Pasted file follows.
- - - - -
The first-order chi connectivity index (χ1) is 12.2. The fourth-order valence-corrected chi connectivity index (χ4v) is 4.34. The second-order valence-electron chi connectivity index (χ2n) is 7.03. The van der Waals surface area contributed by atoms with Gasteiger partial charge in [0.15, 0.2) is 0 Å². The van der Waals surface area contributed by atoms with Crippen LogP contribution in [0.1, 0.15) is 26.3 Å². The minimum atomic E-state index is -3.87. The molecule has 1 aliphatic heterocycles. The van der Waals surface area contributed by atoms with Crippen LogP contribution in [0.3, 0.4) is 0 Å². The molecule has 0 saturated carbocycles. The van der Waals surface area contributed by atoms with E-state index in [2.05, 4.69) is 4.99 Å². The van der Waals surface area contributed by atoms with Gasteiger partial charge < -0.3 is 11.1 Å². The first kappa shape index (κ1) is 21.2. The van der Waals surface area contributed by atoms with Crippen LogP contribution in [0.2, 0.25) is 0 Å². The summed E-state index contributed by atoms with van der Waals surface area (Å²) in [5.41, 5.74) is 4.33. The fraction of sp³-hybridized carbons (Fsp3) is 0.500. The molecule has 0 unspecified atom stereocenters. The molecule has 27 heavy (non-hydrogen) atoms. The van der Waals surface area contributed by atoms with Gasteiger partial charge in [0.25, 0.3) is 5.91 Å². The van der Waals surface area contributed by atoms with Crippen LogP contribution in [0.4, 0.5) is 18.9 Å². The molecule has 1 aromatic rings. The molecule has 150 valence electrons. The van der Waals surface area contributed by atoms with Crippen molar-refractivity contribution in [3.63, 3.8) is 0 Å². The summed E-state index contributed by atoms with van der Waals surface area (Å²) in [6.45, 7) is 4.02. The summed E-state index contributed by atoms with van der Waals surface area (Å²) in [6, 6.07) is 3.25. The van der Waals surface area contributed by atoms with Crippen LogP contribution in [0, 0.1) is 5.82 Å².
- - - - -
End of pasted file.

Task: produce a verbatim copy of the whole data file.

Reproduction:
The first-order chi connectivity index (χ1) is 12.2. The fourth-order valence-corrected chi connectivity index (χ4v) is 4.34. The second-order valence-electron chi connectivity index (χ2n) is 7.03. The van der Waals surface area contributed by atoms with Gasteiger partial charge in [0.15, 0.2) is 0 Å². The van der Waals surface area contributed by atoms with Crippen LogP contribution in [0.1, 0.15) is 26.3 Å². The minimum atomic E-state index is -3.87. The molecule has 1 aliphatic heterocycles. The van der Waals surface area contributed by atoms with Crippen LogP contribution in [0.3, 0.4) is 0 Å². The molecule has 0 saturated carbocycles. The van der Waals surface area contributed by atoms with E-state index in [2.05, 4.69) is 4.99 Å². The van der Waals surface area contributed by atoms with Gasteiger partial charge < -0.3 is 11.1 Å². The first kappa shape index (κ1) is 21.2. The van der Waals surface area contributed by atoms with Crippen LogP contribution in [0.2, 0.25) is 0 Å². The summed E-state index contributed by atoms with van der Waals surface area (Å²) in [5.41, 5.74) is 4.33. The fraction of sp³-hybridized carbons (Fsp3) is 0.500. The molecule has 0 unspecified atom stereocenters. The molecule has 27 heavy (non-hydrogen) atoms. The van der Waals surface area contributed by atoms with Gasteiger partial charge in [0.25, 0.3) is 5.91 Å². The van der Waals surface area contributed by atoms with Crippen LogP contribution in [0.4, 0.5) is 18.9 Å². The molecule has 1 aromatic rings. The molecule has 150 valence electrons. The van der Waals surface area contributed by atoms with Crippen molar-refractivity contribution in [3.63, 3.8) is 0 Å². The summed E-state index contributed by atoms with van der Waals surface area (Å²) in [6.45, 7) is 4.02. The summed E-state index contributed by atoms with van der Waals surface area (Å²) in [6, 6.07) is 3.25. The van der Waals surface area contributed by atoms with Crippen LogP contribution in [0, 0.1) is 5.82 Å².